Men leave the church when there is not a place for them to serve. This, according to Patrick Morley, author of The Man in the Mirror, considered one of the 20th century’s 100 most influential Christian books.
The second reason is if the church has a performance-oriented environment. This does not need to be spoken. It is a vibe that the church gives off about what it would look like to be a man in this church.
This, says Morley, was what happened to his father: “Youngest of four children, my dad was abandoned by his father at age two. He had two jobs at age six. He got up every morning at 3 am with his older brother to work.
“My dad never felt the scratch of his father’s whiskers, heard his father’s voice reading to him a bedtime story, smelled his father’s work clothes, never had his hair tousled, never tossed or kicked the ball at the backyard or heard a car or truck door slammed at the end of the day signalling that his father is about to re-enter the family’s orbit. So he was left to guess how to be a father to me, and a husband to my mom.
“He took us to church. But the church we went to weren’t ready for us. They had no vision on how to disciple him to be a godly man, husband and father. They just saw my dad as a worker bee so they put him to work. By the time my dad was 40, he was the church’s top layman. He got burnt out and we left the church and he never went back again. Though he died professing faith in Christ, he was very bitter with the church because all they did was to take from him; they never helped him for the real reason why he had come.
“When we left the church, I was in 10th grade. In the middle of my senior year, I quit high school. My next brother also quit school, and eventually died of a heroin overdose. Another brother never had a job for more than six months until he became a Christian at 50, and my youngest brother is a recovering alcoholic and drug addict, a divorcee and a hermit. My dad just never saw it coming. If he could have seen it round the bend, he would have made a different decision. If he were here today, he would have said, ‘Well, I am partly responsible for what had happened to my family.’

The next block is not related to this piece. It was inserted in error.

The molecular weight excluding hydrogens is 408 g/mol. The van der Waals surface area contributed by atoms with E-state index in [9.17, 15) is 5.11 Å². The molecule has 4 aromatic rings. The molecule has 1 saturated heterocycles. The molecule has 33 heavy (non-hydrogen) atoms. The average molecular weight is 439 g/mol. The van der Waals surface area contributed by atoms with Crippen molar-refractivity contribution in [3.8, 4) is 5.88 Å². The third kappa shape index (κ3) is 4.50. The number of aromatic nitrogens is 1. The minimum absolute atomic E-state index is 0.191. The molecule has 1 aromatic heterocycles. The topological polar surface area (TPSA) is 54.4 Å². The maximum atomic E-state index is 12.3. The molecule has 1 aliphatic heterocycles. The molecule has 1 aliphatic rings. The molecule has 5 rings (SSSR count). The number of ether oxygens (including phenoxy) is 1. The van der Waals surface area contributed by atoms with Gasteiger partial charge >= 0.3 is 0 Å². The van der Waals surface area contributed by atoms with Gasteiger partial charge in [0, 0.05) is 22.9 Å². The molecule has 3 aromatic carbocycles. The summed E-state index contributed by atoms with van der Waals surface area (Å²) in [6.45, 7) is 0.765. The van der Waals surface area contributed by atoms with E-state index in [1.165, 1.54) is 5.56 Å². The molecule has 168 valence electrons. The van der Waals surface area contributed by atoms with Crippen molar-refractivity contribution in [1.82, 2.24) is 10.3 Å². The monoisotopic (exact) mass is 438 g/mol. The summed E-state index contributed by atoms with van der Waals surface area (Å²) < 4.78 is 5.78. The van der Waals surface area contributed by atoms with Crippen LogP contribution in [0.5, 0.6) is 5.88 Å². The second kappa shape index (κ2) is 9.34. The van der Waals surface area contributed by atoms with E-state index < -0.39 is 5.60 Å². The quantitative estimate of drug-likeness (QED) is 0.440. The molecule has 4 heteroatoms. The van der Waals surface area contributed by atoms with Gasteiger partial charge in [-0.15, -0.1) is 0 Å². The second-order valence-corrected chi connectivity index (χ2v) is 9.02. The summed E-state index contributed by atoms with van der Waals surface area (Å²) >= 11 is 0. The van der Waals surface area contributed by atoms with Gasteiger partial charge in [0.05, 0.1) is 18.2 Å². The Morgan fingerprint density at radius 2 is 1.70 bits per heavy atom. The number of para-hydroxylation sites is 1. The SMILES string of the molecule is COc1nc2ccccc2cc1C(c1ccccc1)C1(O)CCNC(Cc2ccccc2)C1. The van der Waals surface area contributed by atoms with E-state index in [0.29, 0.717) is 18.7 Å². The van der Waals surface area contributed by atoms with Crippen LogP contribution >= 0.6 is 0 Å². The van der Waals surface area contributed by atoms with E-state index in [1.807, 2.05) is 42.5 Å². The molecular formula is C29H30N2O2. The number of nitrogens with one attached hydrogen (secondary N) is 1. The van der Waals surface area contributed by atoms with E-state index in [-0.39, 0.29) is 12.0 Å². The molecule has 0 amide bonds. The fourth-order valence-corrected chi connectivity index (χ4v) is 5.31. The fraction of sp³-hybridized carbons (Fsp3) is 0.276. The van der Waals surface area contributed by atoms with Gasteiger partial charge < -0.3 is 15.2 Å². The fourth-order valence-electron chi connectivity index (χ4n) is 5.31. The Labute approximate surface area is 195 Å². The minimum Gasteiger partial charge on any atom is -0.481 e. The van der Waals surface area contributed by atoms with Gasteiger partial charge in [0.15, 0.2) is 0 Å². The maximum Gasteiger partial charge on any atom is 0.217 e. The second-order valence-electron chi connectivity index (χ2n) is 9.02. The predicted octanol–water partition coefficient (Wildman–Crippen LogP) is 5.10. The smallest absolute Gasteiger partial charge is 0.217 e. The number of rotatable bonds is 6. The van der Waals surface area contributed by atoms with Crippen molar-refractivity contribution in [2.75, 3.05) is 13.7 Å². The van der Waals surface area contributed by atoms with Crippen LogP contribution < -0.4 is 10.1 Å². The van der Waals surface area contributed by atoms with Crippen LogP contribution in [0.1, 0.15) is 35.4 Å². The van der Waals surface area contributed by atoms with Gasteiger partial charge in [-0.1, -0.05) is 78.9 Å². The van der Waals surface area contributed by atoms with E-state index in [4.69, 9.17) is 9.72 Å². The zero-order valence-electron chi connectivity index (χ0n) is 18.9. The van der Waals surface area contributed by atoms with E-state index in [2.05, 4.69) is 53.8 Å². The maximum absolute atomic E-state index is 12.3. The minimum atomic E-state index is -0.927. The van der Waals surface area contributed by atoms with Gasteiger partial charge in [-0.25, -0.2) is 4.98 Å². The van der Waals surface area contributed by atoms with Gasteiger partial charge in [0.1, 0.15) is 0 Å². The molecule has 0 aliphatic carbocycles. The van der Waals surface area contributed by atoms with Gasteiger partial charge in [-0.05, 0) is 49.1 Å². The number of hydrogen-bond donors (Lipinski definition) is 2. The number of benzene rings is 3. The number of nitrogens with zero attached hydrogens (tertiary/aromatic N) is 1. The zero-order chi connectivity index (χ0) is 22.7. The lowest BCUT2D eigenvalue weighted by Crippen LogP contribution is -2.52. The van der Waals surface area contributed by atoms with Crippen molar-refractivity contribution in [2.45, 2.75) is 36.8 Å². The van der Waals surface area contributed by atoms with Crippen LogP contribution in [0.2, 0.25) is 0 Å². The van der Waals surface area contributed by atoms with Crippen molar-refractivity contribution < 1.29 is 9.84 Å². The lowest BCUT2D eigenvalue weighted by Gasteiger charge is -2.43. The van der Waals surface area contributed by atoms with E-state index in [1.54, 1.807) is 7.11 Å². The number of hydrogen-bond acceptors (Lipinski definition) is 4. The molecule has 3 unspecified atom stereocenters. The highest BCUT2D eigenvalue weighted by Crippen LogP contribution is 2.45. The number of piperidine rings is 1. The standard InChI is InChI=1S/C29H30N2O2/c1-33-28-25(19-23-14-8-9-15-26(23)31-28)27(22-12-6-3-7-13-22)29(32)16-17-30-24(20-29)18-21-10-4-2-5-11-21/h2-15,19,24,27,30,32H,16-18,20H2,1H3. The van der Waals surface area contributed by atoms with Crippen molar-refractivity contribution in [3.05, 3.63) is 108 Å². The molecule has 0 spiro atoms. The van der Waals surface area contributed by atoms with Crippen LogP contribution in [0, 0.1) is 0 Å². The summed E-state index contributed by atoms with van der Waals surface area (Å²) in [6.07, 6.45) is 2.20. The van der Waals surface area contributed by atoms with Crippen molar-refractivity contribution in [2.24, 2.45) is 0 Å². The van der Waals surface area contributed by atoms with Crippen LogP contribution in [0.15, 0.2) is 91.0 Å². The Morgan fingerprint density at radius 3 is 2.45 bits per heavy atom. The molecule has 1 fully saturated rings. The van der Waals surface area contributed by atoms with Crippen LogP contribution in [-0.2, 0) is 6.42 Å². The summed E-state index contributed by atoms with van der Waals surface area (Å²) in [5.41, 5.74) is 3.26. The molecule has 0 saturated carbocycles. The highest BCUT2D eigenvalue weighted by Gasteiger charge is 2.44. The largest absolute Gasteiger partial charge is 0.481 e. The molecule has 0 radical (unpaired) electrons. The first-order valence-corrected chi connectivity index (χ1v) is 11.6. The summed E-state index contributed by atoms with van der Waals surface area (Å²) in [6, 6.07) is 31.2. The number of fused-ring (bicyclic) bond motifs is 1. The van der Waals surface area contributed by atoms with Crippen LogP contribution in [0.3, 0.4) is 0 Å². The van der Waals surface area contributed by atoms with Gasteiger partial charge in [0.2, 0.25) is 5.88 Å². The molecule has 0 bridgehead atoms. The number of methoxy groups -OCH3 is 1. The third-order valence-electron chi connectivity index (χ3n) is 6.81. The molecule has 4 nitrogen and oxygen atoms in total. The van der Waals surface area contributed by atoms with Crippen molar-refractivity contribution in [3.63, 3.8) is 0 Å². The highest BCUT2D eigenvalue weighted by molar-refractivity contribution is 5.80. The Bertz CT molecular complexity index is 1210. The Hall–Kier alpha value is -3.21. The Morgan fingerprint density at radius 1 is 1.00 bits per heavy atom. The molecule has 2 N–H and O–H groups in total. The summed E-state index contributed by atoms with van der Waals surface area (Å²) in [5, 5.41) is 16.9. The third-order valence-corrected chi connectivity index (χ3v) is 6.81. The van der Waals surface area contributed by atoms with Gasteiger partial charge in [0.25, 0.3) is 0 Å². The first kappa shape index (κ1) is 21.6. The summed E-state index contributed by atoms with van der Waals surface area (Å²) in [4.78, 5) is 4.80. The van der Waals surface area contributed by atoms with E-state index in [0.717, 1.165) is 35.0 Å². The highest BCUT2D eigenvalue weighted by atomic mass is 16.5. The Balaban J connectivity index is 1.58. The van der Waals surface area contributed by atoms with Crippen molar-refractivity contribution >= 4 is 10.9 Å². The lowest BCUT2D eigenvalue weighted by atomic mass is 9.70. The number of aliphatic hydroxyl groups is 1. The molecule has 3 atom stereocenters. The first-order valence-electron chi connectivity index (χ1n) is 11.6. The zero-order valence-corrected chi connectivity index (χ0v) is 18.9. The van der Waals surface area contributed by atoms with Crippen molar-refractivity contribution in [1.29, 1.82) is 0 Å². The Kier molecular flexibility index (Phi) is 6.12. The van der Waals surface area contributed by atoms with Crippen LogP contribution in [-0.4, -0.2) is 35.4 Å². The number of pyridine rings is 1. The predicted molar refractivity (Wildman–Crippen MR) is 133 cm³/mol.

“But I believe that the church is partially responsible for what happened to my family. This is the ‘negative’ reason why men are leaving church; it is just another place they have to perform instead of having their hearts transformed.”
Thankfully, Morley himself had a very different experience. “I became part of a church where they would ask why somebody walked through the front door, ‘Is there a problem he’s trying to solve?’ Unlike my dad, I had a church that was ready for me.”
Morley became a Christian early in his first career in real estate development. His life philosophy was simple: Money will solve all your problems. So, be successful and be happy.
By age 35, his company was one of Florida’s 100 largest private development companies. Yet he felt miserable. For more than two years he wondered at his own lack of peace, joy and love. Reading Matthew 13:22 one day, he realised he was like the seed that fell on thorns. He was reading the Bible everyday but the worries of life and the deceitfulness of money had choked out the Word. He eventually surrendered his life to God in a fresh way. His purpose ever since has been to live the rest of his earthly life for the will of God.
In 1986, at 37 he started Bible study, talking to guys about how the Bible related to everyday problems. He found that he resonated with the men and he was himself growing. In that time, his business was struggling.
Morley sees men express their problems in 7 general categories:
1. I am in this alone. I don’t have any friends.
2. I don’t feel like God cares about me personally.
3. I don’t feel like my life has a purpose. It feels random.
4. I have this destructive behaviour that keeps dragging me back down.
5. My soul feels dry.
6. My most important relationships are not happy.
7. I don’t really feel like I am doing anything that will make a difference and lead to a better place
Morley shared what troubles men most: “If you put all of the marriage problems in one stack, and all of the other problems with which men struggle in another stack, the marriage problems alone will be higher than the other problems combined. Easily, the number one problem men face is that marriage is not working the way that they would like and that God intends. I can say categorically it’s true in the US. I don’t have enough research yet to say that about Asia.
“In 1989, I sensed a call to write a book based on my Bible studies. I remember thinking, ‘Lord, that’s the dumbest idea You have ever had.’ First. I was not an author. Second. I was in business and didn’t have time to write. But that thought kept coming to me. Finally, after six months, I felt l would be disobedient not to at least give it a shot. I thought at that time that maybe the Lord just wanted me to do this to help me sort out my own thoughts. But the publisher heard about it, was excited to see if a book for men would work in the marketplace and published it. Thirty years later, I am still teaching it.